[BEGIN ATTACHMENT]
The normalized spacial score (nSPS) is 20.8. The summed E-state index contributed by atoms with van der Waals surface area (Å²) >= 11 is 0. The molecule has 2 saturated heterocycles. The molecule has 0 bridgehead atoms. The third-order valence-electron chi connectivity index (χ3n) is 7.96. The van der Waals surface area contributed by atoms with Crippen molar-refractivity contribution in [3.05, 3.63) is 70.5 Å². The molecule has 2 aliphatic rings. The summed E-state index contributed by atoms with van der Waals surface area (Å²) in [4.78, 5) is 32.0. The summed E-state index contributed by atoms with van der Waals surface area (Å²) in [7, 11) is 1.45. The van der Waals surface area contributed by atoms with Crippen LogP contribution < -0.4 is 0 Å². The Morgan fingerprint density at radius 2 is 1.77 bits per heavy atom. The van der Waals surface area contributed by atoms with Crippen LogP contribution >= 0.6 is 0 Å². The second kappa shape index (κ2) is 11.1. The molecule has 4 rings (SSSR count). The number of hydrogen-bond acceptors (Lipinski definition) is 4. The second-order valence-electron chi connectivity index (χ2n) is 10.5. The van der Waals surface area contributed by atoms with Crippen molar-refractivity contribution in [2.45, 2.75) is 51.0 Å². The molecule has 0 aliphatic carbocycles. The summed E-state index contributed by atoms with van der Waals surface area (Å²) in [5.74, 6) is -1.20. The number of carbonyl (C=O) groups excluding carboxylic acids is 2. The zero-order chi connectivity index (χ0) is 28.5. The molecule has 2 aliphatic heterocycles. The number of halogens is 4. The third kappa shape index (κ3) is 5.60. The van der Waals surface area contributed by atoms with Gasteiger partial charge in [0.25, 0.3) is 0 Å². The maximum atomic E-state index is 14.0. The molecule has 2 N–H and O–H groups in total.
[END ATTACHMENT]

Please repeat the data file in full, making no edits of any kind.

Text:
The normalized spacial score (nSPS) is 20.8. The summed E-state index contributed by atoms with van der Waals surface area (Å²) >= 11 is 0. The molecule has 2 saturated heterocycles. The molecule has 0 bridgehead atoms. The third-order valence-electron chi connectivity index (χ3n) is 7.96. The van der Waals surface area contributed by atoms with Crippen molar-refractivity contribution in [3.05, 3.63) is 70.5 Å². The molecule has 2 aliphatic rings. The summed E-state index contributed by atoms with van der Waals surface area (Å²) in [4.78, 5) is 32.0. The summed E-state index contributed by atoms with van der Waals surface area (Å²) in [7, 11) is 1.45. The van der Waals surface area contributed by atoms with Crippen LogP contribution < -0.4 is 0 Å². The Morgan fingerprint density at radius 2 is 1.77 bits per heavy atom. The van der Waals surface area contributed by atoms with Crippen LogP contribution >= 0.6 is 0 Å². The second kappa shape index (κ2) is 11.1. The molecule has 4 rings (SSSR count). The number of hydrogen-bond acceptors (Lipinski definition) is 4. The second-order valence-electron chi connectivity index (χ2n) is 10.5. The van der Waals surface area contributed by atoms with Crippen molar-refractivity contribution in [2.45, 2.75) is 51.0 Å². The molecule has 0 aliphatic carbocycles. The summed E-state index contributed by atoms with van der Waals surface area (Å²) in [5.74, 6) is -1.20. The number of carbonyl (C=O) groups excluding carboxylic acids is 2. The zero-order chi connectivity index (χ0) is 28.5. The molecule has 2 aliphatic heterocycles. The number of halogens is 4. The third kappa shape index (κ3) is 5.60. The van der Waals surface area contributed by atoms with Gasteiger partial charge in [0.25, 0.3) is 0 Å². The maximum atomic E-state index is 14.0. The molecule has 2 N–H and O–H groups in total.